A further 20 million people in England will join the toughest tier of Covid restrictions from Thursday.
The Midlands, North East, parts of the North West and parts of the South West are among those escalated to tier four.
And secondary schools across most of England are to remain closed for an extra two weeks for most pupils.
The public must "redouble" its efforts at this "critical moment", the PM said, before adding he was confident things will be "very much better" by 5 April.
"All of these measures in the end are designed to save lives and protect the NHS," he said at a Downing Street briefing. "For that very reason, I must ask you to follow the rules where you live tomorrow night and see in the new year safely at home."
Earlier, the Oxford-AstraZeneca vaccine was approved for use in the UK, with the first doses to be given on Monday.
But Boris Johnson warned that people should not "in any way think that this is over" as "the virus is really surging".
His comments came as a further 50,023 new Covid cases were recorded in the UK on Wednesday, as well as 981 more deaths within 28 days of a positive test - more than double Tuesday's total.
Under tier four rules, non-essential shops, beauty salons and hairdressers must close, and people are limited to meeting in a public outdoor place with their household, or one other person.
Health Secretary Matt Hancock told MPs that rising cases across England mean it is "therefore necessary to apply tier three measures more broadly too, including in Liverpool and North Yorkshire".
In tier three areas, household mixing is banned indoors and in private gardens, while the rule of six applies in public spaces. Shops, gyms and personal care services can remain open, but hospitality settings must close except for takeaway.
All of the tier changes will come into effect at 00:01 GMT on Thursday 31 December.
Following his colleague in the Commons, Education Secretary Gavin Williamson said secondary schools across most of England will remain closed for an extra two weeks for most pupils.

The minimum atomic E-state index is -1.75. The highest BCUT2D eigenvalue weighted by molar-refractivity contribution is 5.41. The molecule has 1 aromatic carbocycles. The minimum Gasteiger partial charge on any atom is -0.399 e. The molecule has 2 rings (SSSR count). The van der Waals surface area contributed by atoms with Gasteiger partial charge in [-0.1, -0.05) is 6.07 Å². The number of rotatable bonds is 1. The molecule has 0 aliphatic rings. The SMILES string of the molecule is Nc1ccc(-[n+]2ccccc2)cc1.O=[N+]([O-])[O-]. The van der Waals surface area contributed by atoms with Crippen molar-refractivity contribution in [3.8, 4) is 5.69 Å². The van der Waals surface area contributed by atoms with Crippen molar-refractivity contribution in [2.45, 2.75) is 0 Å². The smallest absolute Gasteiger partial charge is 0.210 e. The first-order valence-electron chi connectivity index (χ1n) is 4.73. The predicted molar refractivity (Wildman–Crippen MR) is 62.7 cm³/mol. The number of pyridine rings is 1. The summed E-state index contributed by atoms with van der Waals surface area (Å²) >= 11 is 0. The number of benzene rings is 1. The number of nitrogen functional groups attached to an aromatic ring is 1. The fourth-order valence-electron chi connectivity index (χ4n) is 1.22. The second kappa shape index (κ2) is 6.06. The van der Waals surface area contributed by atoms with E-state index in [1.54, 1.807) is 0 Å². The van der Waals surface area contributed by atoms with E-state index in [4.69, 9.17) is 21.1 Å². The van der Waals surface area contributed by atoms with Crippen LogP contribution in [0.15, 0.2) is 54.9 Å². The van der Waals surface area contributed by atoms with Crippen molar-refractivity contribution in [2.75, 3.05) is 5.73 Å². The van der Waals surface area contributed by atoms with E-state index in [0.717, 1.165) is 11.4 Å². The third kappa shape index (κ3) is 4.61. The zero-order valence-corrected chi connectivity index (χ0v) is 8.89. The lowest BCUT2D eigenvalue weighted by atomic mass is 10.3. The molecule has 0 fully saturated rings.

He added that exam-year pupils will return a week earlier than their schoolmates in the week of 11 January, and in a small number of areas with the highest infection rates, primaries will remain closed temporarily.
Commenting on the delay, the prime minister said: "We must face the reality, the sheer pace of the spread of this new variant, requires us now to take even tougher action in some areas, and that does affect schools."
Speaking to the BBC earlier, Mr Johnson said that 60% of UK coronavirus cases were now the new, more transmissible, strain of Covid-19.
Asked by political editor Laura Kuenssberg if the government had been too slow to act, he said: "What we, unfortunately, were not able to budget for was this this new variant."
He added: "It's spreading rapidly from the places where it's started, in the east of London and in Kent. And, alas, it's starting to seed across the country."
The areas joining tier four from Thursday are:
- Leicester City
- Leicestershire (Oadby and Wigston, Harborough, Hinckley and Bosworth, Blaby, Charnwood, North West Leicestershire, Melton)
- Lincolnshire (City of Lincoln, Boston, South Kesteven, West Lindsey, North Kesteven, South Holland, East Lindsey)
- Northamptonshire (Corby, Daventry, East Northamptonshire, Kettering, Northampton, South Northamptonshire, Wellingborough)
- Derby and Derbyshire (Derby, Amber Valley, South Derbyshire, Bolsover, North East Derbyshire, Chesterfield, Erewash, Derbyshire Dales, High Peak)
- Nottingham and Nottinghamshire (Gedling, Ashfield, Mansfield, Rushcliffe, Bassetlaw, Newark and Sherwood, Nottinghamshire, Broxtowe)
- Birmingham and Black Country (Dudley, Birmingham, Sandwell, Walsall, Wolverhampton)
- Warwickshire (Rugby, Nuneaton and Bedworth, Warwick, North Warwickshire, Stratford-upon-Avon)
- Staffordshire and Stoke-on-Trent (East Staffordshire, Stafford, South Staffordshire, Cannock Chase, Lichfield, Staffordshire Moorlands, Newcastle under Lyme, Tamworth, Stoke-on-Trent)
- Lancashire (Burnley, Pendle, Blackburn with Darwen, Ribble Valley, Blackpool, Preston, Hyndburn, Chorley, Fylde, Lancaster, Rossendale, South Ribble, West Lancashire, Wyre)
- Cheshire and Warrington (Cheshire East, Cheshire West and Chester, Warrington)
- Cumbria (Eden, Carlisle, South Lakeland, Barrow-in-Furness, Copeland, Allerdale)